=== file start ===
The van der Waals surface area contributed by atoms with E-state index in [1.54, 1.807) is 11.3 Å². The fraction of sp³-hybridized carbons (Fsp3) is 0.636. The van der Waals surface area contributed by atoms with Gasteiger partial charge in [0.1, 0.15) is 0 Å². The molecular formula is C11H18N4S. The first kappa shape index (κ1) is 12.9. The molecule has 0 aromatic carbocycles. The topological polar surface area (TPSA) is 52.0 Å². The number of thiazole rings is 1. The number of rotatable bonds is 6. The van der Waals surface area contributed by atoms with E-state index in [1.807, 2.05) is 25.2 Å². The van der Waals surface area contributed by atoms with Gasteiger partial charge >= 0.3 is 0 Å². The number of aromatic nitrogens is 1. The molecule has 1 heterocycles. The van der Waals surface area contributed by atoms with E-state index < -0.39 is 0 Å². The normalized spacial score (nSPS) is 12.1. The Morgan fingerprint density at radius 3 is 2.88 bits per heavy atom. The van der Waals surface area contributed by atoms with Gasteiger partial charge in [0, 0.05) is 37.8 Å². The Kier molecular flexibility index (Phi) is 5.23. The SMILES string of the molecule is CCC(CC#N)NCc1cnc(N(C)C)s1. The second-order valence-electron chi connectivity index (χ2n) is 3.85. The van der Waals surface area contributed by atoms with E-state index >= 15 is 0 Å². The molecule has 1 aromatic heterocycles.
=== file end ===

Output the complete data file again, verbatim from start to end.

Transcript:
The van der Waals surface area contributed by atoms with E-state index in [1.54, 1.807) is 11.3 Å². The fraction of sp³-hybridized carbons (Fsp3) is 0.636. The van der Waals surface area contributed by atoms with Gasteiger partial charge in [0.1, 0.15) is 0 Å². The molecular formula is C11H18N4S. The first kappa shape index (κ1) is 12.9. The molecule has 0 aromatic carbocycles. The topological polar surface area (TPSA) is 52.0 Å². The number of thiazole rings is 1. The number of rotatable bonds is 6. The van der Waals surface area contributed by atoms with E-state index in [1.807, 2.05) is 25.2 Å². The van der Waals surface area contributed by atoms with Gasteiger partial charge >= 0.3 is 0 Å². The number of aromatic nitrogens is 1. The molecule has 1 heterocycles. The van der Waals surface area contributed by atoms with E-state index < -0.39 is 0 Å². The normalized spacial score (nSPS) is 12.1. The Morgan fingerprint density at radius 3 is 2.88 bits per heavy atom. The van der Waals surface area contributed by atoms with Gasteiger partial charge in [0, 0.05) is 37.8 Å². The Kier molecular flexibility index (Phi) is 5.23. The SMILES string of the molecule is CCC(CC#N)NCc1cnc(N(C)C)s1. The second-order valence-electron chi connectivity index (χ2n) is 3.85. The van der Waals surface area contributed by atoms with E-state index >= 15 is 0 Å². The molecule has 1 aromatic heterocycles.